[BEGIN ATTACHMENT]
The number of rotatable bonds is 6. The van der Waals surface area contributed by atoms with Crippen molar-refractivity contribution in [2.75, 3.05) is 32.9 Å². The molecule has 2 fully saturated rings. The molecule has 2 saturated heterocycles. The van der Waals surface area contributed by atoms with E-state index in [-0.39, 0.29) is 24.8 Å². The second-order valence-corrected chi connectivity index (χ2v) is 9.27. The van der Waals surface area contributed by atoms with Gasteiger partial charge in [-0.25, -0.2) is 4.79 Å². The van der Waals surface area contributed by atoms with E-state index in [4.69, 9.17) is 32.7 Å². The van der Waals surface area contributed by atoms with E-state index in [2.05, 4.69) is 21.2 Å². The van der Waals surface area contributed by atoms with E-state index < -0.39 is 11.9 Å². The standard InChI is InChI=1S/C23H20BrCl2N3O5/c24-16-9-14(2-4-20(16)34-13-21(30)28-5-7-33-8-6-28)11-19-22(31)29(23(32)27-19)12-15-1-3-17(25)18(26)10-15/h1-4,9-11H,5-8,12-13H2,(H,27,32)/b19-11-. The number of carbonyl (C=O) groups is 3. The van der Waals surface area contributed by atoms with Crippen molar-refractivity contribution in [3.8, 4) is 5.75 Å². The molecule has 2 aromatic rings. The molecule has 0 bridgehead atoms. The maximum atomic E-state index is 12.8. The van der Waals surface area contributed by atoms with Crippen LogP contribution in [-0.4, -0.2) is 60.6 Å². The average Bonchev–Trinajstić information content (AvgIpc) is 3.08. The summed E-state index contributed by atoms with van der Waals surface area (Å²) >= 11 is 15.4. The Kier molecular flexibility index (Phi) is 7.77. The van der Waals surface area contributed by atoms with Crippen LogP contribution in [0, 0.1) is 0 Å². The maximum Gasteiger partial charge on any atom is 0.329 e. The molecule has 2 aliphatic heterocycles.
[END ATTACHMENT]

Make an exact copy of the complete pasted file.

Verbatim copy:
The number of rotatable bonds is 6. The van der Waals surface area contributed by atoms with Crippen molar-refractivity contribution in [2.75, 3.05) is 32.9 Å². The molecule has 2 fully saturated rings. The molecule has 2 saturated heterocycles. The van der Waals surface area contributed by atoms with E-state index in [-0.39, 0.29) is 24.8 Å². The second-order valence-corrected chi connectivity index (χ2v) is 9.27. The van der Waals surface area contributed by atoms with Gasteiger partial charge in [-0.25, -0.2) is 4.79 Å². The van der Waals surface area contributed by atoms with E-state index in [4.69, 9.17) is 32.7 Å². The van der Waals surface area contributed by atoms with E-state index in [2.05, 4.69) is 21.2 Å². The van der Waals surface area contributed by atoms with E-state index < -0.39 is 11.9 Å². The standard InChI is InChI=1S/C23H20BrCl2N3O5/c24-16-9-14(2-4-20(16)34-13-21(30)28-5-7-33-8-6-28)11-19-22(31)29(23(32)27-19)12-15-1-3-17(25)18(26)10-15/h1-4,9-11H,5-8,12-13H2,(H,27,32)/b19-11-. The number of carbonyl (C=O) groups is 3. The van der Waals surface area contributed by atoms with Crippen molar-refractivity contribution in [3.8, 4) is 5.75 Å². The molecule has 2 aromatic rings. The molecule has 0 bridgehead atoms. The maximum atomic E-state index is 12.8. The van der Waals surface area contributed by atoms with Crippen LogP contribution in [-0.4, -0.2) is 60.6 Å². The average Bonchev–Trinajstić information content (AvgIpc) is 3.08. The summed E-state index contributed by atoms with van der Waals surface area (Å²) >= 11 is 15.4. The Kier molecular flexibility index (Phi) is 7.77. The van der Waals surface area contributed by atoms with Crippen LogP contribution in [0, 0.1) is 0 Å². The maximum Gasteiger partial charge on any atom is 0.329 e. The molecule has 2 aliphatic heterocycles.